The 668 rhinos killed in our country last year is now a tragic matter of public record, and while many of us hoped that we might be able to turn the tide against the ever-increasing poaching figures in 2013, this is already looking less and less likely.
As a passionate conservationist, it makes me particularly sad that the number of poachings comes as no surprise. Last year we predicted the figure of poached rhino to reach a new record of over 600 by midyear, yet still we seemed helpless to stop the tragic killings.
What are we doing wrong?
It is easy to blame the authorities and rhino activists for incompetence or lack of interest, but neither is true. The fact is that the heart-wrenchingly high poaching figures were reached despite the enormous and often heroic efforts of so many conservationists, police offers and rhino farmers. Of course there are things that could have been done better or faster, but by and large the public and private sectors have repeatedly demonstrated their commitment to curbing the killings.
So the question remains: what exactly are we doing wrong? How can rhino poaching figures continue to rise despite the hard work of so many well-intentioned institutions and individuals?
I am certainly not an expert on conservation policy, but from my years on the cricket-field I am used to hard work paying off. If a team is well prepared and performs at its best, the results usually follow. Sadly, this doesn’t seem to be the case with South Africa’s rhino conservation.
Play By A Different Set of Rules?
It is this insight which prompted me to think that maybe the rules of the game are the problem. A rhino is worth more dead than alive, which means that farmers are increasingly weary of buying new rhino as the cost of protection and security has become unsustainable for many. Equally, conservation agencies are not permitted to benefit from the value of the horns of those animals that have died a natural death. How then can we expect farmers and agencies to invest their scarce resources in the future of the species? These rules leave us with a flourishing illegal horn trade across international boundaries. It may be controversial to say, but I have often thought that a regulated, legal rhino horn-trading industry would benefit the species as a whole.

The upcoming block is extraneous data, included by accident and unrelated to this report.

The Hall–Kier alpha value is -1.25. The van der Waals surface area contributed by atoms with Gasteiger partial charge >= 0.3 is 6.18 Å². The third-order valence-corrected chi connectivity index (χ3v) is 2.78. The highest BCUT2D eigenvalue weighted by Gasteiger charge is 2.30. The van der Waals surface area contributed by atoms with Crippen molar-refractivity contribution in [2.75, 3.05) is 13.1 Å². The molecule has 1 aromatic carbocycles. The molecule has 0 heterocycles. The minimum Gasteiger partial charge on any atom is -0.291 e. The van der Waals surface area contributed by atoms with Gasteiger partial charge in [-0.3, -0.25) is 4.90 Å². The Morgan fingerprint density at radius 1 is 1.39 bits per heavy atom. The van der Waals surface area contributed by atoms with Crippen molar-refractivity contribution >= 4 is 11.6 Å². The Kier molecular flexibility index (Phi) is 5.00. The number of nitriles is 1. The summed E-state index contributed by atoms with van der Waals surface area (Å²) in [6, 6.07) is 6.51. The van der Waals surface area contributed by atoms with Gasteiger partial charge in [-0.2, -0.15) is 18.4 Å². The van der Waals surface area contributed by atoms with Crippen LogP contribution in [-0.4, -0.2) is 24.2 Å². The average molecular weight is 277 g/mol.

But as things stand, the statistics speak for themselves and they are blatantly, depressingly clear: none of the current solutions are working. In fact, poachers seem to be constantly a step ahead of the authorities, able to commit their atrocious crimes in secret and without consequence.
A Potential Solution
Although I don’t proclaim to know how to solve the situation, I do believe that we all need to work together to find a common, workable cure to the dampen of rhino poaching. And by all of us I mean government, NGOs, the private sector and individual citizens.
A myriad of theories abound about how to halt the poachings, but they are all complex and carry substantial risk. I know that this isn’t a situation that is conducive to easy solutions, but one thing I am sure of: we need a reliable, effective management system that records the exact state of the rhino population now and tracks key trends into the future. We have to give the authorities the information they need to guide their decision-making on a daily basis. They should be able to link poachers with crime scenes and have solid evidence that can withstand scrutiny in court. This is possible to achieve through the rapid expansion of the Rhino DNA Index System (RhODIS), established and run at the Veterinary Genetics Laboratory at the University of Pretoria, which I am supporting through my partnership with The South African Breweries (SAB).
By joining forces with SAB to set up SAB Boucher Conservation and launch the “Rhino in Safe Hands” campaign I am taking those small steps that I believe will turn the statistics in favour of our rhino. We need more partnerships like this one and I encourage all readers to work together for the day where illegal poachers will be the losers and the rhino the winner.